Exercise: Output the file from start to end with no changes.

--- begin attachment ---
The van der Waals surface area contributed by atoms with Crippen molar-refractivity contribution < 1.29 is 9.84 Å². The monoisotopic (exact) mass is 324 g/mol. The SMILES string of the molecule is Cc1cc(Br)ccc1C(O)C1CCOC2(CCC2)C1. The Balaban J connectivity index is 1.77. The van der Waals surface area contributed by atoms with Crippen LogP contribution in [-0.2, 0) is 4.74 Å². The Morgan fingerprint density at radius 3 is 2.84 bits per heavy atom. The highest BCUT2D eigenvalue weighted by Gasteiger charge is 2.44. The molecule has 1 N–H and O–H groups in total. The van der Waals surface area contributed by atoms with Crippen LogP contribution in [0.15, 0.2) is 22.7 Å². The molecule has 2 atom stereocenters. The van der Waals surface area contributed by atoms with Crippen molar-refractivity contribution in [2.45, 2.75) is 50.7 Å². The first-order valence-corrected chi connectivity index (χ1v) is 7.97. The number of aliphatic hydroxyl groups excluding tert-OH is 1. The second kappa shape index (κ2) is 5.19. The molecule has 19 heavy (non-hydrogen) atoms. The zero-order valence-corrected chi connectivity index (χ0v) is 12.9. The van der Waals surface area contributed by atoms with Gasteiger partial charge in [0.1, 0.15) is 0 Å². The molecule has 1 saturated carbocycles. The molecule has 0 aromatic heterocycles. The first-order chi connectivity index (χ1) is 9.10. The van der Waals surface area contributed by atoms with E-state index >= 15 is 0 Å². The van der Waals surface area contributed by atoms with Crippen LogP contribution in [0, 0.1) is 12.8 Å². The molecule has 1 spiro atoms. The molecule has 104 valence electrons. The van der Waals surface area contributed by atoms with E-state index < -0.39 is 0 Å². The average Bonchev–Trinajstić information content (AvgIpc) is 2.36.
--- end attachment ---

The van der Waals surface area contributed by atoms with Crippen molar-refractivity contribution < 1.29 is 9.84 Å². The monoisotopic (exact) mass is 324 g/mol. The SMILES string of the molecule is Cc1cc(Br)ccc1C(O)C1CCOC2(CCC2)C1. The Balaban J connectivity index is 1.77. The van der Waals surface area contributed by atoms with Crippen LogP contribution in [-0.2, 0) is 4.74 Å². The Morgan fingerprint density at radius 3 is 2.84 bits per heavy atom. The highest BCUT2D eigenvalue weighted by Gasteiger charge is 2.44. The molecule has 1 N–H and O–H groups in total. The van der Waals surface area contributed by atoms with Crippen LogP contribution in [0.15, 0.2) is 22.7 Å². The molecule has 2 atom stereocenters. The van der Waals surface area contributed by atoms with Crippen molar-refractivity contribution in [2.45, 2.75) is 50.7 Å². The first-order valence-corrected chi connectivity index (χ1v) is 7.97. The number of aliphatic hydroxyl groups excluding tert-OH is 1. The second kappa shape index (κ2) is 5.19. The molecule has 19 heavy (non-hydrogen) atoms. The zero-order valence-corrected chi connectivity index (χ0v) is 12.9. The van der Waals surface area contributed by atoms with Gasteiger partial charge in [0.1, 0.15) is 0 Å². The molecule has 1 saturated carbocycles. The molecule has 0 aromatic heterocycles. The first-order chi connectivity index (χ1) is 9.10. The van der Waals surface area contributed by atoms with E-state index >= 15 is 0 Å². The van der Waals surface area contributed by atoms with Crippen LogP contribution in [0, 0.1) is 12.8 Å². The molecule has 1 spiro atoms. The molecule has 104 valence electrons. The van der Waals surface area contributed by atoms with E-state index < -0.39 is 0 Å². The average Bonchev–Trinajstić information content (AvgIpc) is 2.36.